The Defender of a young woman named Michelle (Cheung), Hoi (Li) is an elite, highly trained martial artist, hired by her rich boyfriend after she witnesses a gangland murder. Of course, the gang wants, at all costs, to keep Michelle from testifying, but Hoi
The 1.85:1 DVD is not anamorphically enhanced and exhibits a picture that is generally sharp, but wanting in fine detail and clarity. Colors are fully, if not slightly oversaturated at times, with orange fleshtones, but exhibits good balanced, considering. Contrast seems a bit low, but shadow delineation is satisfactory. Aliasing problems, pixelization and edge enhancement all create distractions within the picture. The source element is revealing of film grain and artifacts throughout. (Suzanne Hodges)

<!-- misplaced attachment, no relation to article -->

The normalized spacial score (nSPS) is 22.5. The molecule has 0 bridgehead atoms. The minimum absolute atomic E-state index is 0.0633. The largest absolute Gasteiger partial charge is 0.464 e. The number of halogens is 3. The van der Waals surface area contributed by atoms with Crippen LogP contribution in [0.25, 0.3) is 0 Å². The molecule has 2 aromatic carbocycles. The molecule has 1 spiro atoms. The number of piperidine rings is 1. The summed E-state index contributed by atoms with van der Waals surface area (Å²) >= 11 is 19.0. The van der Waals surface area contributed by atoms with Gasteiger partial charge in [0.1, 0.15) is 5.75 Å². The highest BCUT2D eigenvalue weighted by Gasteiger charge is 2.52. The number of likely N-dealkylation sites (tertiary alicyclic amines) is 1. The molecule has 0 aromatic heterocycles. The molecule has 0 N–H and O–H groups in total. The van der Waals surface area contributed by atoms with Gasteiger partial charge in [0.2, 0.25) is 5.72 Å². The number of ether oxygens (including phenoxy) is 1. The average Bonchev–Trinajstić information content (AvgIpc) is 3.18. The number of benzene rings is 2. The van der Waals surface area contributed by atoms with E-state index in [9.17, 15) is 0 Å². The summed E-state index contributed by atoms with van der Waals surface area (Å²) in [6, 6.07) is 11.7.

The Dolby Digital 5.1-channel soundtrack is adequately immersive, but also limited in dimensional scope. Front soundstage imaging is amply wide and deep, but the surrounds, though occasionally prominent, are very limited in terms of stereo separation, suggesting that this soundtrack is a remastering of the original four-track or Dolby matrix mix. The sense of spatial coherence is also reserved as well, and the soundstage overall sounds somewhat fragmented and unnaturally-integrated. The sonic character is noticeably veiled in terms of midrange detail. Deep bass is delivered with ample distinctiveness, along with notable .1 LFE activity. The English-dubbed dialogue is inherently compromised in terms of spatial integration. This is a fairly satisfactory listening experience but is also noticeably below its full potential. (Perry Sun)
Reason #58 Why Readers Love Widescreen Review:
I read WSR to keep current with the latest A/V gear and technology, gain greater understanding of what's relevant to having a great home theatre, and filter out what's not. Learning that there are levels of quality product (not just bound by price), and once quality is established, it's more about how sight and sound appeal to individual taste.